Artistic Visions Ignite at A.C.T.'s Sky Festival

By A.C.T. Publications Staff

Last week, the studios of 30 Grant were a hive of activity, as the Master of Fine Arts Program actors strutted their stuff during A.C.T.’s Sky Festival. In just four short days, they proved that you only need a good text and great actors to make a magical piece of theater.

This year’s festival was a melting pot of artistic visions. American plays from such stalwarts as Tennessee Williams, Eugene O’Neill, John Patrick Shanley, and Suzan-Lori Parks were performed next door to classics like Faustus and Tartuffe and newly devised one-man shows, written by the M.F.A. Program actors.

Sky Festival is a unique event in A.C.T.’s calendar. It is one of the few times where you can see actors perform so close to you that they are almost in your lap, where you can see Conservatory Director Melissa Smith act alongside first-year M.F.A. Program actors, and where you can see students try their hand at directing alongside their teachers.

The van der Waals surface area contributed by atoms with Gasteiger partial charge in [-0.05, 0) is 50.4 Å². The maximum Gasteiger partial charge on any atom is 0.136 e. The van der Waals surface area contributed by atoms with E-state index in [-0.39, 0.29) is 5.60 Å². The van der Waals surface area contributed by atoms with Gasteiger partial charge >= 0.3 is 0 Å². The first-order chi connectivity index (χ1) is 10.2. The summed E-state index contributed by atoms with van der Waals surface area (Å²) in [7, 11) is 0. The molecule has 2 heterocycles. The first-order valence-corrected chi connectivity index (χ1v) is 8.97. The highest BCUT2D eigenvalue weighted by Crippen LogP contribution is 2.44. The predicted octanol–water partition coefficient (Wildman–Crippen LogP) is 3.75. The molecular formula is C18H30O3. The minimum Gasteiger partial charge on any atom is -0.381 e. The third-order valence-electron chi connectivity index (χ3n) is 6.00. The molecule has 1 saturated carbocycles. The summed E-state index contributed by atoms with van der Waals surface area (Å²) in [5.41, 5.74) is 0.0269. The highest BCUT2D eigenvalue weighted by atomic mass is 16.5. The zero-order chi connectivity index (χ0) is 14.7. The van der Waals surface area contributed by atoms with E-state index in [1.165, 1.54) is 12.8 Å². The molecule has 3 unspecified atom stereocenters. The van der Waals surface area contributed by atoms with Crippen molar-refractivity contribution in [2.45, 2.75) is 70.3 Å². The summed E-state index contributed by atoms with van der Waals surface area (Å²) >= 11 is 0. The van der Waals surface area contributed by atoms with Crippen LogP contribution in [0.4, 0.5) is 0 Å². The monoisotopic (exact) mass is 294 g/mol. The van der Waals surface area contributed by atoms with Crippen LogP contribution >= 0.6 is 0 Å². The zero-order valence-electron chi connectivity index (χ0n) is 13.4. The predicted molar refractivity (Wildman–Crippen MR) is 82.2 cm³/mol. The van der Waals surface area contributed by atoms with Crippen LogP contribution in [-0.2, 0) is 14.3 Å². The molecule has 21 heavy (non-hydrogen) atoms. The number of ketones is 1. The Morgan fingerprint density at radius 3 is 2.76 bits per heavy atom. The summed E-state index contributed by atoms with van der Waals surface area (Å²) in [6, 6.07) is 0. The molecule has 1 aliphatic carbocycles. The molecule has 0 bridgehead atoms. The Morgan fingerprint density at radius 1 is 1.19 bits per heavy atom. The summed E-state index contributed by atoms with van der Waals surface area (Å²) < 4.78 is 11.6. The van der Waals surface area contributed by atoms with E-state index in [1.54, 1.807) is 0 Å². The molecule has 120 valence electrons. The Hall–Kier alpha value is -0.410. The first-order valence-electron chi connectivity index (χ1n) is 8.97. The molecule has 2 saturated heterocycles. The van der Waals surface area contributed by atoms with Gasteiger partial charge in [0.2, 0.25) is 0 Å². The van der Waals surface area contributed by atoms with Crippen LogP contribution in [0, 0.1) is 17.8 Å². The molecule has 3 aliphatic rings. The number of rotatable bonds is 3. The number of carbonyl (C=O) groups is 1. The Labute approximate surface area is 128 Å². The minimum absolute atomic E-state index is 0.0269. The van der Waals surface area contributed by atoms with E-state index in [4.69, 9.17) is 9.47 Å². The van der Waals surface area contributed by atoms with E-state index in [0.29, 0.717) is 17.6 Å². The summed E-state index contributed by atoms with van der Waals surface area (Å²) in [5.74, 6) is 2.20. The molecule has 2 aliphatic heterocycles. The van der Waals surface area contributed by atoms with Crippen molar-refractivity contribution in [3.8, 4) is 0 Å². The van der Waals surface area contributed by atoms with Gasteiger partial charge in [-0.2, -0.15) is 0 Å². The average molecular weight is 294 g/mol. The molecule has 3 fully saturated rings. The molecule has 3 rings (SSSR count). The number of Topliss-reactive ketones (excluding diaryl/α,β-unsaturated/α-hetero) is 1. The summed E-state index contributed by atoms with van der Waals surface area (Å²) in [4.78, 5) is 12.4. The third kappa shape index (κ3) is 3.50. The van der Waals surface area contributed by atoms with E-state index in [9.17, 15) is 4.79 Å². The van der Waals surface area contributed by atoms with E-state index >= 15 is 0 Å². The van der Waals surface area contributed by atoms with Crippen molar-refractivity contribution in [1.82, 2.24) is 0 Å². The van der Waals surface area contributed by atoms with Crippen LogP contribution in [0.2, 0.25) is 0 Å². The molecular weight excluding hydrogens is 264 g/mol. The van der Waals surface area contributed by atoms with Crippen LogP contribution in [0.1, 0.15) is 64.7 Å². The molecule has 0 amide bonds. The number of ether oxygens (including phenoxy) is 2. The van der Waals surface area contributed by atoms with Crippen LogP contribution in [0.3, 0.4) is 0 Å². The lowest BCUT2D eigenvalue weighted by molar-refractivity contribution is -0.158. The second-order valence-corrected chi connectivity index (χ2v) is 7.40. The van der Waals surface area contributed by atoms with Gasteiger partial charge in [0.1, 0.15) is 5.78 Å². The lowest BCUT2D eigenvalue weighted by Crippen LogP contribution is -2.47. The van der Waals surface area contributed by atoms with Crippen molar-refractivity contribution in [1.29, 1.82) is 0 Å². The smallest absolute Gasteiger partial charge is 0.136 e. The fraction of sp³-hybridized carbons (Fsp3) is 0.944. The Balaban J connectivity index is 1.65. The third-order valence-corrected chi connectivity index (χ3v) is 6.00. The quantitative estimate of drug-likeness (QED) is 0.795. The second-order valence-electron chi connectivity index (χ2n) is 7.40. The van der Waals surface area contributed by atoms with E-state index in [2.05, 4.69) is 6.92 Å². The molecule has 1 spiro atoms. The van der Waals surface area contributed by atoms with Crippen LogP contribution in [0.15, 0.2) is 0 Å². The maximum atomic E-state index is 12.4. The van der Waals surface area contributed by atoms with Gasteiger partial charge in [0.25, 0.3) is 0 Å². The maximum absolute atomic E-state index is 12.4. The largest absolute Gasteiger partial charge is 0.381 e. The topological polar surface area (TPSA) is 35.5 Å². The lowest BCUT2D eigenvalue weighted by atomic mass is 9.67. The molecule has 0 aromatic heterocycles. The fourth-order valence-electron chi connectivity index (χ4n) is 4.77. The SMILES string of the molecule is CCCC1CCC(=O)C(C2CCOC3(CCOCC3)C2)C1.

Here are some pictures from some …

Act One, Scene One: A.C.T.'s First Production at The Geary Theater

By Elspeth Sweatman

Fifty years ago this Saturday, A.C.T.’s first production at The Geary Theater opened. And under those bright lights was actor Ken Ruta. Here are his memories of that magical evening, and the early years of A.C.T.

When did you start at A.C.T.?
I was in the first play of the first season. Molière’s Tartuffe. I still remember opening night. Most of us were offstage at the beginning, and one of the actors was very nervous. He couldn’t stop stuttering. One of the great ladies in the company slugged him in the back. That cured him.

Since it was Molière, it was written in Alexandrines, 12 beats to a line. Not iambs, which are ten [He demonstrates by tapping on the table.] Well I was the first person opening night to forget his lines. I had to ad lib in Alexandrines! I remember the door opening and the wonderful actress Sada Thompson looking at me, as if to say “What the-?”

What other shows were you a part of in that opening season?
I was in Endgame. I was the blind one…

A.C.T.'s Sky Festival

By A.C.T. Publications Staff